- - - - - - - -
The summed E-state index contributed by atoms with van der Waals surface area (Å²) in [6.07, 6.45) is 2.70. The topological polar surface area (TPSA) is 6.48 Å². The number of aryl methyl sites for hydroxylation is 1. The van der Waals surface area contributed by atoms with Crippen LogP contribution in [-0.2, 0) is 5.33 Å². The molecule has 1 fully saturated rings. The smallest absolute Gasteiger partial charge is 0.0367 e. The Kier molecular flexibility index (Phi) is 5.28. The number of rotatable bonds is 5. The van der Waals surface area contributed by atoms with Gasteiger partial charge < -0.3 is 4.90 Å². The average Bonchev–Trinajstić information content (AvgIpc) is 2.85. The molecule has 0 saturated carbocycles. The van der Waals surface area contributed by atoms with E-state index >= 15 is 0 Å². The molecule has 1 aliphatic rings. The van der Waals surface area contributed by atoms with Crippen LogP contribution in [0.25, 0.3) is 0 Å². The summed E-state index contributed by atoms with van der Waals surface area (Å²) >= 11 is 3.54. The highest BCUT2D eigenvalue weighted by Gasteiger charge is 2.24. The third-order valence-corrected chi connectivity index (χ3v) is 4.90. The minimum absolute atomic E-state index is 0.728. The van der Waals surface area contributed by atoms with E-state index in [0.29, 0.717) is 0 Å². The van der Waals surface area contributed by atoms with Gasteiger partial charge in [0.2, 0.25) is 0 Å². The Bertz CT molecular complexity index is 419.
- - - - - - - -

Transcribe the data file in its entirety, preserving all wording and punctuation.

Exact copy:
The summed E-state index contributed by atoms with van der Waals surface area (Å²) in [6.07, 6.45) is 2.70. The topological polar surface area (TPSA) is 6.48 Å². The number of aryl methyl sites for hydroxylation is 1. The van der Waals surface area contributed by atoms with Crippen LogP contribution in [-0.2, 0) is 5.33 Å². The molecule has 1 fully saturated rings. The smallest absolute Gasteiger partial charge is 0.0367 e. The Kier molecular flexibility index (Phi) is 5.28. The number of rotatable bonds is 5. The van der Waals surface area contributed by atoms with Gasteiger partial charge < -0.3 is 4.90 Å². The average Bonchev–Trinajstić information content (AvgIpc) is 2.85. The molecule has 0 saturated carbocycles. The van der Waals surface area contributed by atoms with E-state index >= 15 is 0 Å². The molecule has 1 aliphatic rings. The van der Waals surface area contributed by atoms with Crippen LogP contribution in [0.25, 0.3) is 0 Å². The summed E-state index contributed by atoms with van der Waals surface area (Å²) >= 11 is 3.54. The highest BCUT2D eigenvalue weighted by Gasteiger charge is 2.24. The third-order valence-corrected chi connectivity index (χ3v) is 4.90. The minimum absolute atomic E-state index is 0.728. The van der Waals surface area contributed by atoms with E-state index in [0.29, 0.717) is 0 Å². The van der Waals surface area contributed by atoms with Gasteiger partial charge in [0.2, 0.25) is 0 Å². The Bertz CT molecular complexity index is 419.